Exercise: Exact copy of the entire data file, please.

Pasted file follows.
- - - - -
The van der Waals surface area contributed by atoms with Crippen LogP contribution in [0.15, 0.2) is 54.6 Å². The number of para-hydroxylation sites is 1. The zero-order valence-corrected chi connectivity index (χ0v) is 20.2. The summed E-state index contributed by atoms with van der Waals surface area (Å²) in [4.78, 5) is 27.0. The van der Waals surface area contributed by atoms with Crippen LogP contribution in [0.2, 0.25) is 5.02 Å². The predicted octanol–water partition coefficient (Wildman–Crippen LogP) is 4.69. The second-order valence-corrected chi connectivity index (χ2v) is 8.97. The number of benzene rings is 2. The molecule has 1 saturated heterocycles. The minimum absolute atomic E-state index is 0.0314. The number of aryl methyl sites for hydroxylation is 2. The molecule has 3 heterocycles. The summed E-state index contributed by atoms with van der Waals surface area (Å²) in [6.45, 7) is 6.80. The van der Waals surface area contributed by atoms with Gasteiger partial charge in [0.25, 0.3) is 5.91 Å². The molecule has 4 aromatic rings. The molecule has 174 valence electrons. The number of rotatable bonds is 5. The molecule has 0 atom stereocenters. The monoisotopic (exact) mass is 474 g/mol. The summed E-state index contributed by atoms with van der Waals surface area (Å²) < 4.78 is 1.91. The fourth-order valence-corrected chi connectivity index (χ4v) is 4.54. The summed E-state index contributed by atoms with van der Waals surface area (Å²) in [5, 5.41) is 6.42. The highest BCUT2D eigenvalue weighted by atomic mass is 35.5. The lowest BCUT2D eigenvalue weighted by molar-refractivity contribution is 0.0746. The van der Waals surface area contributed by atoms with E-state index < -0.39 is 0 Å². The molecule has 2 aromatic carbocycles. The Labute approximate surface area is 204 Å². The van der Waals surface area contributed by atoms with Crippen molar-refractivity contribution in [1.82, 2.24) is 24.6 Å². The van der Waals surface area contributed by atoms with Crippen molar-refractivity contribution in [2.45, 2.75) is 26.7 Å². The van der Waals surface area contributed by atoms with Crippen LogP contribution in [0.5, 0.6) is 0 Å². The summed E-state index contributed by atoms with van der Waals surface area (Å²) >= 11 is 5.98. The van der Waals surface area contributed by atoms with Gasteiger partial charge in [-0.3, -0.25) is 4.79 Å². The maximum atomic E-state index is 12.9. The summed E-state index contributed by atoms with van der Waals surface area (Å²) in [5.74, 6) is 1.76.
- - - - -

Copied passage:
The van der Waals surface area contributed by atoms with Crippen LogP contribution in [0.15, 0.2) is 54.6 Å². The number of para-hydroxylation sites is 1. The zero-order valence-corrected chi connectivity index (χ0v) is 20.2. The summed E-state index contributed by atoms with van der Waals surface area (Å²) in [4.78, 5) is 27.0. The van der Waals surface area contributed by atoms with Crippen LogP contribution in [0.2, 0.25) is 5.02 Å². The predicted octanol–water partition coefficient (Wildman–Crippen LogP) is 4.69. The second-order valence-corrected chi connectivity index (χ2v) is 8.97. The number of benzene rings is 2. The molecule has 1 saturated heterocycles. The minimum absolute atomic E-state index is 0.0314. The number of aryl methyl sites for hydroxylation is 2. The molecule has 3 heterocycles. The summed E-state index contributed by atoms with van der Waals surface area (Å²) in [6.45, 7) is 6.80. The van der Waals surface area contributed by atoms with Gasteiger partial charge in [0.25, 0.3) is 5.91 Å². The molecule has 4 aromatic rings. The molecule has 174 valence electrons. The number of rotatable bonds is 5. The molecule has 0 atom stereocenters. The monoisotopic (exact) mass is 474 g/mol. The summed E-state index contributed by atoms with van der Waals surface area (Å²) < 4.78 is 1.91. The fourth-order valence-corrected chi connectivity index (χ4v) is 4.54. The summed E-state index contributed by atoms with van der Waals surface area (Å²) in [5, 5.41) is 6.42. The highest BCUT2D eigenvalue weighted by atomic mass is 35.5. The lowest BCUT2D eigenvalue weighted by molar-refractivity contribution is 0.0746. The van der Waals surface area contributed by atoms with E-state index < -0.39 is 0 Å². The molecule has 2 aromatic carbocycles. The Labute approximate surface area is 204 Å². The van der Waals surface area contributed by atoms with Crippen molar-refractivity contribution in [1.82, 2.24) is 24.6 Å². The van der Waals surface area contributed by atoms with Crippen molar-refractivity contribution in [2.45, 2.75) is 26.7 Å². The van der Waals surface area contributed by atoms with Crippen LogP contribution in [0.5, 0.6) is 0 Å². The summed E-state index contributed by atoms with van der Waals surface area (Å²) >= 11 is 5.98. The van der Waals surface area contributed by atoms with Gasteiger partial charge in [-0.3, -0.25) is 4.79 Å². The maximum atomic E-state index is 12.9. The summed E-state index contributed by atoms with van der Waals surface area (Å²) in [5.74, 6) is 1.76.